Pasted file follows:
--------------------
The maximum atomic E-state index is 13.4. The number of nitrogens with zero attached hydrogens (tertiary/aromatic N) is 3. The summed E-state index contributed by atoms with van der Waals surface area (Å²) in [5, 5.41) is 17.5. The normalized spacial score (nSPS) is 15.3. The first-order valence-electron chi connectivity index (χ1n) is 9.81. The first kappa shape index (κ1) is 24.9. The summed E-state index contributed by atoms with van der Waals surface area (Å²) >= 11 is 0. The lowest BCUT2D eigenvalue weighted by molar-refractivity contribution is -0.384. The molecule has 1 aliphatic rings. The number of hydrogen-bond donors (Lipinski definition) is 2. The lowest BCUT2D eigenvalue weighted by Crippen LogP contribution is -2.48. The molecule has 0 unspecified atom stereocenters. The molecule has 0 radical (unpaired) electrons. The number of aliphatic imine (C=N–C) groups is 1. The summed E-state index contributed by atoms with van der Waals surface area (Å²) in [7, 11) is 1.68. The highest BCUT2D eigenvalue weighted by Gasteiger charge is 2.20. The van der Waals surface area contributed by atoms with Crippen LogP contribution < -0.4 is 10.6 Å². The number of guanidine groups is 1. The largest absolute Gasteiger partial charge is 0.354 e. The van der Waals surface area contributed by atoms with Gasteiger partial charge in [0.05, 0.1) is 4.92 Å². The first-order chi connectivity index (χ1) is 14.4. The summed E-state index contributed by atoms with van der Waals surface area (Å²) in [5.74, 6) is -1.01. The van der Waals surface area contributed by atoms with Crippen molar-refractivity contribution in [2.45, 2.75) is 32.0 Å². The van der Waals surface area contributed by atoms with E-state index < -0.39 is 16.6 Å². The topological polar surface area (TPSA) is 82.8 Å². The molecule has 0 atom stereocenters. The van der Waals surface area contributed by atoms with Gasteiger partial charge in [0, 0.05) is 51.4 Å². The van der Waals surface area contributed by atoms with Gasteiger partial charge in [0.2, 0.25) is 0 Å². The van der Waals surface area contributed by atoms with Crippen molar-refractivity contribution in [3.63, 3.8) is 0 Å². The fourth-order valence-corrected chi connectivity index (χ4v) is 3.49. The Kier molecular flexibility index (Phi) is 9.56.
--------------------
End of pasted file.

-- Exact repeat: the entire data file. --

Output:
The maximum atomic E-state index is 13.4. The number of nitrogens with zero attached hydrogens (tertiary/aromatic N) is 3. The summed E-state index contributed by atoms with van der Waals surface area (Å²) in [5, 5.41) is 17.5. The normalized spacial score (nSPS) is 15.3. The first-order valence-electron chi connectivity index (χ1n) is 9.81. The first kappa shape index (κ1) is 24.9. The summed E-state index contributed by atoms with van der Waals surface area (Å²) >= 11 is 0. The lowest BCUT2D eigenvalue weighted by molar-refractivity contribution is -0.384. The molecule has 1 aliphatic rings. The number of hydrogen-bond donors (Lipinski definition) is 2. The lowest BCUT2D eigenvalue weighted by Crippen LogP contribution is -2.48. The molecule has 0 unspecified atom stereocenters. The molecule has 0 radical (unpaired) electrons. The number of aliphatic imine (C=N–C) groups is 1. The summed E-state index contributed by atoms with van der Waals surface area (Å²) in [7, 11) is 1.68. The highest BCUT2D eigenvalue weighted by Gasteiger charge is 2.20. The van der Waals surface area contributed by atoms with Crippen LogP contribution < -0.4 is 10.6 Å². The number of guanidine groups is 1. The largest absolute Gasteiger partial charge is 0.354 e. The van der Waals surface area contributed by atoms with Gasteiger partial charge in [0.05, 0.1) is 4.92 Å². The first-order chi connectivity index (χ1) is 14.4. The summed E-state index contributed by atoms with van der Waals surface area (Å²) in [5.74, 6) is -1.01. The van der Waals surface area contributed by atoms with Crippen molar-refractivity contribution in [2.45, 2.75) is 32.0 Å². The van der Waals surface area contributed by atoms with E-state index < -0.39 is 16.6 Å². The topological polar surface area (TPSA) is 82.8 Å². The molecule has 0 atom stereocenters. The van der Waals surface area contributed by atoms with Gasteiger partial charge in [0, 0.05) is 51.4 Å². The van der Waals surface area contributed by atoms with Gasteiger partial charge in [0.2, 0.25) is 0 Å². The van der Waals surface area contributed by atoms with Crippen molar-refractivity contribution in [3.63, 3.8) is 0 Å². The fourth-order valence-corrected chi connectivity index (χ4v) is 3.49. The Kier molecular flexibility index (Phi) is 9.56.